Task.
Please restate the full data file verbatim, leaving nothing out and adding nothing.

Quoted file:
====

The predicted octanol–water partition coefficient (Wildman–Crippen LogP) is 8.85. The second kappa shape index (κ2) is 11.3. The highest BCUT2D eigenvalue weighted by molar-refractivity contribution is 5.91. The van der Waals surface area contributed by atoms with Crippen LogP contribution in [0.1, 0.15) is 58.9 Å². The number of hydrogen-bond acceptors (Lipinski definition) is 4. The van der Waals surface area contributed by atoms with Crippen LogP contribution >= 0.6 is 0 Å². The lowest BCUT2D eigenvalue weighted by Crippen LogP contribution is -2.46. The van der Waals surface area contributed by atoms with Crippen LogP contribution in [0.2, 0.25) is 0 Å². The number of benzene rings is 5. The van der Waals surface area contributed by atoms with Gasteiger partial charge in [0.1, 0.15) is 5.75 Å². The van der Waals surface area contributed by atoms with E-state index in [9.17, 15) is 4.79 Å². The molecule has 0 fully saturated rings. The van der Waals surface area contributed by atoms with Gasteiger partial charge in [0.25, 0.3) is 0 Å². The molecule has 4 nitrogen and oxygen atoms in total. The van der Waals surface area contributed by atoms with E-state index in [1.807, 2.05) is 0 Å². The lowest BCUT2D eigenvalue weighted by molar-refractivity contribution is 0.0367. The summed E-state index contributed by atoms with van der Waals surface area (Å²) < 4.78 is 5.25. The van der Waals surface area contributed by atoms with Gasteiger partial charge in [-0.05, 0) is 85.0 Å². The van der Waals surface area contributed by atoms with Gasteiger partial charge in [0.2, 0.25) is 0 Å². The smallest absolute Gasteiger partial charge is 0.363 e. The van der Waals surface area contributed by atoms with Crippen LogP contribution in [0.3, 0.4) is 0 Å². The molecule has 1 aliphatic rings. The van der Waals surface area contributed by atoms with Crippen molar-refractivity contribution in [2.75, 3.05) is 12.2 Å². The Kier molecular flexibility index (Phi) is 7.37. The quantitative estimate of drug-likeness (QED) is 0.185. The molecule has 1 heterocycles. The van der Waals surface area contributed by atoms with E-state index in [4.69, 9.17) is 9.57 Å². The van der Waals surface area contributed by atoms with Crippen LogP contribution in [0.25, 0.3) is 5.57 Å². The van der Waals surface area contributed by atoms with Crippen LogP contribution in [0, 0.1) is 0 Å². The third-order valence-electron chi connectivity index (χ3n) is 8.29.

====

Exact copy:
The predicted octanol–water partition coefficient (Wildman–Crippen LogP) is 8.85. The second kappa shape index (κ2) is 11.3. The highest BCUT2D eigenvalue weighted by molar-refractivity contribution is 5.91. The van der Waals surface area contributed by atoms with Crippen LogP contribution in [0.1, 0.15) is 58.9 Å². The number of hydrogen-bond acceptors (Lipinski definition) is 4. The van der Waals surface area contributed by atoms with Crippen LogP contribution >= 0.6 is 0 Å². The lowest BCUT2D eigenvalue weighted by Crippen LogP contribution is -2.46. The van der Waals surface area contributed by atoms with Crippen LogP contribution in [0.2, 0.25) is 0 Å². The number of benzene rings is 5. The van der Waals surface area contributed by atoms with Gasteiger partial charge in [0.1, 0.15) is 5.75 Å². The van der Waals surface area contributed by atoms with E-state index in [9.17, 15) is 4.79 Å². The molecule has 0 fully saturated rings. The van der Waals surface area contributed by atoms with Gasteiger partial charge in [0.25, 0.3) is 0 Å². The molecule has 4 nitrogen and oxygen atoms in total. The van der Waals surface area contributed by atoms with E-state index in [1.807, 2.05) is 0 Å². The lowest BCUT2D eigenvalue weighted by molar-refractivity contribution is 0.0367. The summed E-state index contributed by atoms with van der Waals surface area (Å²) < 4.78 is 5.25. The van der Waals surface area contributed by atoms with Gasteiger partial charge in [-0.05, 0) is 85.0 Å². The van der Waals surface area contributed by atoms with Gasteiger partial charge in [0.2, 0.25) is 0 Å². The smallest absolute Gasteiger partial charge is 0.363 e. The van der Waals surface area contributed by atoms with Crippen LogP contribution in [0.3, 0.4) is 0 Å². The molecule has 1 aliphatic rings. The van der Waals surface area contributed by atoms with Crippen molar-refractivity contribution in [2.75, 3.05) is 12.2 Å². The Kier molecular flexibility index (Phi) is 7.37. The quantitative estimate of drug-likeness (QED) is 0.185. The molecule has 1 heterocycles. The van der Waals surface area contributed by atoms with E-state index in [4.69, 9.17) is 9.57 Å². The van der Waals surface area contributed by atoms with Crippen LogP contribution in [0.25, 0.3) is 5.57 Å². The van der Waals surface area contributed by atoms with Crippen LogP contribution in [0, 0.1) is 0 Å². The third-order valence-electron chi connectivity index (χ3n) is 8.29.